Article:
-- Our evangelistic efforts toward these persons should be motivated by a desire to convert them to Christ, not to enlist them in a political campaign.
-- The church should extend to all forgiven sinners a welcome and a special compassion. Often the person who has had an abortion is burdened with a sense of shame and psychological “guilt.” We should not add to that shame and guilt.

However, there are reasons why I do not believe that abortion should be the one defining issue in our politics.
-- Abortion, like other social evils, cannot simply be voted out of office. The church has responsibilities, as I have mentioned above. “Because it is time for judgment to begin from the household of God” (1 Peter 4:17). We as a church must clean up our own act first.
-- Single-issue politics keeps us from looking at the total picture. If we see the totality of our politics and our voting as wrapped up in a candidate’s stated position on one or two issues, we may neglect (and I believe have neglected) other issues. It would seem that if a candidate proclaims him or herself “pro-life,” we are willing to forgive them for other sins and inadequacies.
-- The big concern seems to be Roe vs. Wade. I’m not a lawyer, but I believe this was a bad decision. However, it’s been on the books for over 35 years (23 years during a Republican administration, 12 years with a Democrat administration) and there seems no indication of any change in the immediate future. Besides even if it were overturned tomorrow, it wouldn’t be long before most states would have laws permitting abortion. And even if this were not so, abortions would continue. This sin is too entrenched in our society for it to simply be legislated away.
-- There are other “life” issues that need to be addressed, both in the church and in the nation:
-- War – just or unjust (See THE CHRISTIAN AND WAR.)
-- Exploitation of the poor here in America and elsewhere.

I will continue to vote my conscience as a citizen of two kingdoms. I will seek to find the candidates who agree with my “values” in certain areas. But I will be more concerned with whether the candidate is a person of integrity, a candidate who desires to serve his or her country. I will also be concerned with whether that candidate is capable of handling the job.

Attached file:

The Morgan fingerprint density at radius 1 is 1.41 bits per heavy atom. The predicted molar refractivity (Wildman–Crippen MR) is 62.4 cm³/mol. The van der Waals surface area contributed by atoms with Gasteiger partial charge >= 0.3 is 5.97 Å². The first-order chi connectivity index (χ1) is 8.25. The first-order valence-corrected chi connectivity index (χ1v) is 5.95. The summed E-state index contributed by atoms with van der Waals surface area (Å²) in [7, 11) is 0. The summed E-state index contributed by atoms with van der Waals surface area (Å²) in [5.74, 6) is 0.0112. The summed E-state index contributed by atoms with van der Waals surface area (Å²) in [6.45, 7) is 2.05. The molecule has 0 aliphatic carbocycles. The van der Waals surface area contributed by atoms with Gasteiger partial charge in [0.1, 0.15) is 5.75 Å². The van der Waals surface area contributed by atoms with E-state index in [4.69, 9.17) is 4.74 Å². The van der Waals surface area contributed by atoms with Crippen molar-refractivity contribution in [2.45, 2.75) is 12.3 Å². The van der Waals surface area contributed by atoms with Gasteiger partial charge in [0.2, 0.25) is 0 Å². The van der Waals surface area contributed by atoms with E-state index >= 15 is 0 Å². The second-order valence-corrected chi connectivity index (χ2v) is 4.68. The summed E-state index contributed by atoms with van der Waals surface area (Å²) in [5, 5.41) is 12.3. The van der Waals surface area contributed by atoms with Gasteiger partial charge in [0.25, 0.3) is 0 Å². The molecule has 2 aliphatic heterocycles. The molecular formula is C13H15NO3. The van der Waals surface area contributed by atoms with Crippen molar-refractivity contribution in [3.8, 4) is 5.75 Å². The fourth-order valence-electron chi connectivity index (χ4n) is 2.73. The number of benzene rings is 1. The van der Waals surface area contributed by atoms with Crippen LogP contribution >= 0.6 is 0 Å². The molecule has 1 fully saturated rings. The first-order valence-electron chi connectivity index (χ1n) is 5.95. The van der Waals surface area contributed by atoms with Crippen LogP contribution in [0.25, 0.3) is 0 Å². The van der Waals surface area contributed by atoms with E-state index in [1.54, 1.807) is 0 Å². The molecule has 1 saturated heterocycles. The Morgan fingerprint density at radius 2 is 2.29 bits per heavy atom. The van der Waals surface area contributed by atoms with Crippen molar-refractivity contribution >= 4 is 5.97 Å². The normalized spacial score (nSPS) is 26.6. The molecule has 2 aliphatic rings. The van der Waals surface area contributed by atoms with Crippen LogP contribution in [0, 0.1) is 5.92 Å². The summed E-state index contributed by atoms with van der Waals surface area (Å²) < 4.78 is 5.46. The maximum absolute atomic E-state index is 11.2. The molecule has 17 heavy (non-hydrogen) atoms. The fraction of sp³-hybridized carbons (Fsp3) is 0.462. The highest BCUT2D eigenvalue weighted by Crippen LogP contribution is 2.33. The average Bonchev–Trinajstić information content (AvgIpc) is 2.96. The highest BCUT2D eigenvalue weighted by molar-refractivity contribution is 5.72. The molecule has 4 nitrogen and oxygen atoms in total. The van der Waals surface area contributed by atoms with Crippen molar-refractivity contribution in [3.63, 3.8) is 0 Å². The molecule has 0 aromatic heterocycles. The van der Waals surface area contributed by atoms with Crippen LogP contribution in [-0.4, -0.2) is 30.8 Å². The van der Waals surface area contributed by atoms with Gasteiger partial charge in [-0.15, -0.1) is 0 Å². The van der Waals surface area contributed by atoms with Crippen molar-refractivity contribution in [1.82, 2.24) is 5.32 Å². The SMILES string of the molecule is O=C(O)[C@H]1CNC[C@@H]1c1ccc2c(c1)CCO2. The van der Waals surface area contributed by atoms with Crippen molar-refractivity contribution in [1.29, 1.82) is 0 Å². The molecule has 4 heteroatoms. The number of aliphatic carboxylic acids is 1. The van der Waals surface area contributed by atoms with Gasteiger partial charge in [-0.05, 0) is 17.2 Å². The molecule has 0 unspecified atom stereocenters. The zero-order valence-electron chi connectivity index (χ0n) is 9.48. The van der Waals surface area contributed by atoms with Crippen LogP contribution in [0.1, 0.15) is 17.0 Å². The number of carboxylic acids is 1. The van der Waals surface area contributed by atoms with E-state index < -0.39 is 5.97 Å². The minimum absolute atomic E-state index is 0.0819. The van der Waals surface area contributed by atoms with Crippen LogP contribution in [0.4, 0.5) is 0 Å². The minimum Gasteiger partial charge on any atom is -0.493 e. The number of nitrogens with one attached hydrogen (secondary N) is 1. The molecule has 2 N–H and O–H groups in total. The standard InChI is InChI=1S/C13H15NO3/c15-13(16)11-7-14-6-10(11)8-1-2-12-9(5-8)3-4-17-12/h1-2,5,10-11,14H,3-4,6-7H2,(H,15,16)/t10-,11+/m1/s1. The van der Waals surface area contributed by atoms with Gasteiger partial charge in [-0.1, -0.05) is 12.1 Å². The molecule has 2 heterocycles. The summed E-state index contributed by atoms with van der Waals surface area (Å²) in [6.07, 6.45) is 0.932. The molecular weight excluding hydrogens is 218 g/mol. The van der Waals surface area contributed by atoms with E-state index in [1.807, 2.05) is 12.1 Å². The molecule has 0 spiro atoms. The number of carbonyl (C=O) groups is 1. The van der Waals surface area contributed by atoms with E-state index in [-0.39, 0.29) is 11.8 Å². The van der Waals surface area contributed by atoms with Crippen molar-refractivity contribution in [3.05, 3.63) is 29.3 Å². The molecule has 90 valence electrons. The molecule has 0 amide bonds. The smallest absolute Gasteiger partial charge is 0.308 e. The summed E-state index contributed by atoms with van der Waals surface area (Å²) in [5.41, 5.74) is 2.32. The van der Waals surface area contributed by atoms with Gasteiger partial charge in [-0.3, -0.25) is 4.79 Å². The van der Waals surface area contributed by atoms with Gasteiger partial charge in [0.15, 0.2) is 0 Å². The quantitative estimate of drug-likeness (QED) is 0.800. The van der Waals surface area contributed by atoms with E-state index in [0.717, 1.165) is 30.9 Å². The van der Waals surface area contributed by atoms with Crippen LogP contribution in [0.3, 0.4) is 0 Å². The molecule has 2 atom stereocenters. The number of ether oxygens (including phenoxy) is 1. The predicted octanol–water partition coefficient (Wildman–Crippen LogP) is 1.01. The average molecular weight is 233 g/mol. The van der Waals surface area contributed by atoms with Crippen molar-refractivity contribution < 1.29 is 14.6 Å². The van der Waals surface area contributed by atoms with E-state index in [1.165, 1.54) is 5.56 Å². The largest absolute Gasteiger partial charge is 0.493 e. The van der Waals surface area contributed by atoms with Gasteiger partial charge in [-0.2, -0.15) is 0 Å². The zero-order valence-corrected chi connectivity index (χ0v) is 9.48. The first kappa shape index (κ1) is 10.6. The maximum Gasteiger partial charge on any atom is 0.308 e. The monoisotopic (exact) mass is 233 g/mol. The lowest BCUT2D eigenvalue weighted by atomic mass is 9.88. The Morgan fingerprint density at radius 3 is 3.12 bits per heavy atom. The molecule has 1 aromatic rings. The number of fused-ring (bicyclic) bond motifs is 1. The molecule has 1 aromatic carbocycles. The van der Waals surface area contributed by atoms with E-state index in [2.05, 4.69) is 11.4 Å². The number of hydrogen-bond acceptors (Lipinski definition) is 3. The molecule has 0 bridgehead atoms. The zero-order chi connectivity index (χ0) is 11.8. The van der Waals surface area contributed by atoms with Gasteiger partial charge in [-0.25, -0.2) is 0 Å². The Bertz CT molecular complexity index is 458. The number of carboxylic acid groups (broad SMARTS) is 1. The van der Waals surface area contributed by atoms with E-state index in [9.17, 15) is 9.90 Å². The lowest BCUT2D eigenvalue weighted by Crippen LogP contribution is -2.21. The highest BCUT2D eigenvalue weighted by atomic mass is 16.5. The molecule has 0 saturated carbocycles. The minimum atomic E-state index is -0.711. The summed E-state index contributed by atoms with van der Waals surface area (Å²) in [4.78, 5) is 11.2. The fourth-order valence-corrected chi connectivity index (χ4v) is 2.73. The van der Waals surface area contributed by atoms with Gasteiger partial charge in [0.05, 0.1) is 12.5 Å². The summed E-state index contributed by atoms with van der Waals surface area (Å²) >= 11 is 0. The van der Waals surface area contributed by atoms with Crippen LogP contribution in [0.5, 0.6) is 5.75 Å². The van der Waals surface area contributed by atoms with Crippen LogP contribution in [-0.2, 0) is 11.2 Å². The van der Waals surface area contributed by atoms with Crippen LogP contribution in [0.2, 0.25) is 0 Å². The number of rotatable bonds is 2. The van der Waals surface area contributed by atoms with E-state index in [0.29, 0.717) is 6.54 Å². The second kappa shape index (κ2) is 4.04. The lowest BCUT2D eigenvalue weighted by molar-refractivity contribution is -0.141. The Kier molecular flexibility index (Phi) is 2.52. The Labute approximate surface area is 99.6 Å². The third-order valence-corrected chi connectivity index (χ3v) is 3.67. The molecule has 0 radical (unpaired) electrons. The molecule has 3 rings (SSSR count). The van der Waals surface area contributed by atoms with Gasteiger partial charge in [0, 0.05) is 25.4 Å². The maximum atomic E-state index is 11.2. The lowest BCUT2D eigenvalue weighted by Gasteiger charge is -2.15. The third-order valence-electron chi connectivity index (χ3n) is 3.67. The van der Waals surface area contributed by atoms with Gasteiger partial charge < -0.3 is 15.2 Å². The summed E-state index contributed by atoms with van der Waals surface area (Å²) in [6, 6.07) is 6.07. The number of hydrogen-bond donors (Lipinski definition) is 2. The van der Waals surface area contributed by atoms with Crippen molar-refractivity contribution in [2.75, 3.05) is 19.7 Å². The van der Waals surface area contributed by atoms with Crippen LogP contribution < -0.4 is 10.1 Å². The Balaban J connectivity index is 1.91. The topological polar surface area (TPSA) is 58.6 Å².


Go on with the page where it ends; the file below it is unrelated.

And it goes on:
Bill Ball


Mike said...

This is well thought out on a lot of levels and backed up with scripture. I'm not sure that I entirely agree, but I at least mostly agree.

I think abortion can be a litmus test of sorts; I tend to look at it as one of the factors when voting, but certainly not the only factor.

Also, I look at a candidate's ability to affect the abortion issue directly if elected. For county drain commissioner or village trustee, I would think this would be a non-issue. For state legislator or governor, maybe it would have more weight in my decision as a voter.

On the presidential level, however, abortion is a critical issue for me. Presidents shape the courts (the Supreme Court and all federal courts), and the courts are where this issue has been decided and, fortunately or not, is where the issue continues to evolve. Roe V. Wade may be 35 years old, but it is hardly "settled" law at this point, contrary to what many would have us believe. There have been at least 34 Supreme Court decisions directly related to Roe V. Wade since the abortion law was "written" by a majority of justices in 1973, and many other cases that they have looked at since then without rendering a decision. This certainly does not sound like settled law to me. Within the social context of the country abortion is nowhere near being settled, and likely will not be for some time to come, if ever.

This issue is of such magnitude that the approach, from my perspective, must be both political and socio-religious (my really bad attempt at coining a word). This issue must be approached from all open avenues. That is the way I see this, but I certainly see and respect your point as well; and I respect other Christians who may agree with you on this (i.e., I don't think that it makes you a bad Christian; in fact, I don't really know what a bad Christian is honestly; I really don't look at Christians in terms of good, better, best).

There is my two-cents, which is to say some opinion pocket-change.

Bill Ball said...

Thanks Mike for your comments and for respecting my views. i really don't know if there are many other Christians who do share my views. By the way, I looked up socio-religious in my Webster's and sorry, it's already there, dated to 1871 :^(

Mike said...

Huh. I wonder if the definition of socio-religious is the same as I imagined when I used it. (I guess it is harder than you think to coin a "new" word.) I'll have to look it up.

Jared Gould said...


As always I enjoy reading your posts, but more importantly they usually seem to right along with conversations I have with the folks around me.

Just the other day a friend and I were discussing abortion as an issue, and in a friendly way. And during the course of our conversation I couldn't help wondering as (as she discussed an article by an author you've likely read "the most modern published and cited theologian" - to which the name totally escapes me).